By a civil servant
A Manchester civil servant hit the headlines recently when he took his employer - the Department for Work and Pensions - to an Employment Tribunal, under the Sex Discrimination Act, over whether or not men at his workplace should be forced to wear ties.
The media had some fun with the issue, interviewing city bankers in sharp suits. This, however, is a very serious trade union issue.
Matthew Thompson, who took the action, works in Jobcentre Plus - an agency created by a merger of social security offices and jobcentres. In June 2002 the management banned jeans and trainers and required men to wear a collar and tie.
There is a draconian aspect to a dress code of course, to keep workers in line. Why else would, for instance, casual staff in warehouses be forced to wear a collar and tie under overalls? In the DWP the move has been mirrored by imposed changes of conditions in relation to sick absence (automatic oral warnings are triggered by four days off in six months), new disciplinary procedures and wearing of name badges (at all times rather than only when seeing claimants). The starting pay for admin grades - most of whom have no public facing role, and so why would they need to wear a tie? - is under £10,000.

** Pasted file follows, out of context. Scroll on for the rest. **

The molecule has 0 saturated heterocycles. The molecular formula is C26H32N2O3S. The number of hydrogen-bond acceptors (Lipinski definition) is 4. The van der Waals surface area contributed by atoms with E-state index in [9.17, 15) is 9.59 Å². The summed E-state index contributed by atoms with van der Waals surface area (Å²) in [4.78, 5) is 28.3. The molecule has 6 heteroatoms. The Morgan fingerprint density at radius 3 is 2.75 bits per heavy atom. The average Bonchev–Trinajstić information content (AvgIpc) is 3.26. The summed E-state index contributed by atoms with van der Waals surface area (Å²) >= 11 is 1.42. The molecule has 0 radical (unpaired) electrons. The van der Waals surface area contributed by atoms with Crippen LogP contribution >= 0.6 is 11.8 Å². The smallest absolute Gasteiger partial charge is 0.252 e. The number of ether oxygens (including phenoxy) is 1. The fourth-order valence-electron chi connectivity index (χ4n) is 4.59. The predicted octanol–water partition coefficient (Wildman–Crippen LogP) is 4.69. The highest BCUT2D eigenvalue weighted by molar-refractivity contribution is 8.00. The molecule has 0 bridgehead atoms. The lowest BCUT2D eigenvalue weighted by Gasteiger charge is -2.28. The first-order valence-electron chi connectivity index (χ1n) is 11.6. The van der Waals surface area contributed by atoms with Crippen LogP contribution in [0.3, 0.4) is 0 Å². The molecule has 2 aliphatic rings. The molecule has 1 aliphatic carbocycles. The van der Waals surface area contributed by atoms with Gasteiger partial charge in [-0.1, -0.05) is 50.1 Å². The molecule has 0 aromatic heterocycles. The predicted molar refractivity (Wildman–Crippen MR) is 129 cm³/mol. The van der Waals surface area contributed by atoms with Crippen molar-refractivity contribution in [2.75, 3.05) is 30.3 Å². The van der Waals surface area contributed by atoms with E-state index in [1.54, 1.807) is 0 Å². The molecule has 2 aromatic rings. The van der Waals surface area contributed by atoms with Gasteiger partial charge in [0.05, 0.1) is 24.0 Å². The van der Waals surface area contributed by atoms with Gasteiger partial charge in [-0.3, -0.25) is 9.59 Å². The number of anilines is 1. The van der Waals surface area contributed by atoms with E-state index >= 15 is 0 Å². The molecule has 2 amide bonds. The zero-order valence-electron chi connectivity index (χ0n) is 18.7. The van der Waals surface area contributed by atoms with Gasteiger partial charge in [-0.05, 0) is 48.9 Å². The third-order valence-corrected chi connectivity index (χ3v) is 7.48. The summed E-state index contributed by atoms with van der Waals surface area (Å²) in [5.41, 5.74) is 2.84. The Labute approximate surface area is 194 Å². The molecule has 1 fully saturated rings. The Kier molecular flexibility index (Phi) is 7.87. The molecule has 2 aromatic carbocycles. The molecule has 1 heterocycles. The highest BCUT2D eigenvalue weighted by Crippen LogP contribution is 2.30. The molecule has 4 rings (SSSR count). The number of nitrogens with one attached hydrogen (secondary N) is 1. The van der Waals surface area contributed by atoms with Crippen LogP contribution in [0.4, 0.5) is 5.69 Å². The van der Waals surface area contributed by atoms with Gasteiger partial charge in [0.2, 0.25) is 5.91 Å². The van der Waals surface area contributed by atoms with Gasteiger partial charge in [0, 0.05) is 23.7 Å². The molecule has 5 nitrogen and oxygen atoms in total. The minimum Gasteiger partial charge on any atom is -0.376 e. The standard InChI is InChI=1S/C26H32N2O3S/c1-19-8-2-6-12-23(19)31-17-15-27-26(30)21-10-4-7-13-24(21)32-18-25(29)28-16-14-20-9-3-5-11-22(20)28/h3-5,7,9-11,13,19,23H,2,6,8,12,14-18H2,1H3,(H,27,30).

The leadership of the Public and Commercial Services Union - although they backed Matthew's claim - have not organised a ballot for mass non-cooperation with dress code as instructed by the last Group conference of May 2002. Instead of collective industrial action, members have been forced to rely on individual legal actions against employers and the lottery of employment tribunals.
At the tribunal on 24-25 February the PCS barrister argued that any dress codes which laid down specific dress standards for men and women was discriminatory and therefore unlawful. The judgement was reserved. A decision is expected within four weeks and both sides are likely to appeal.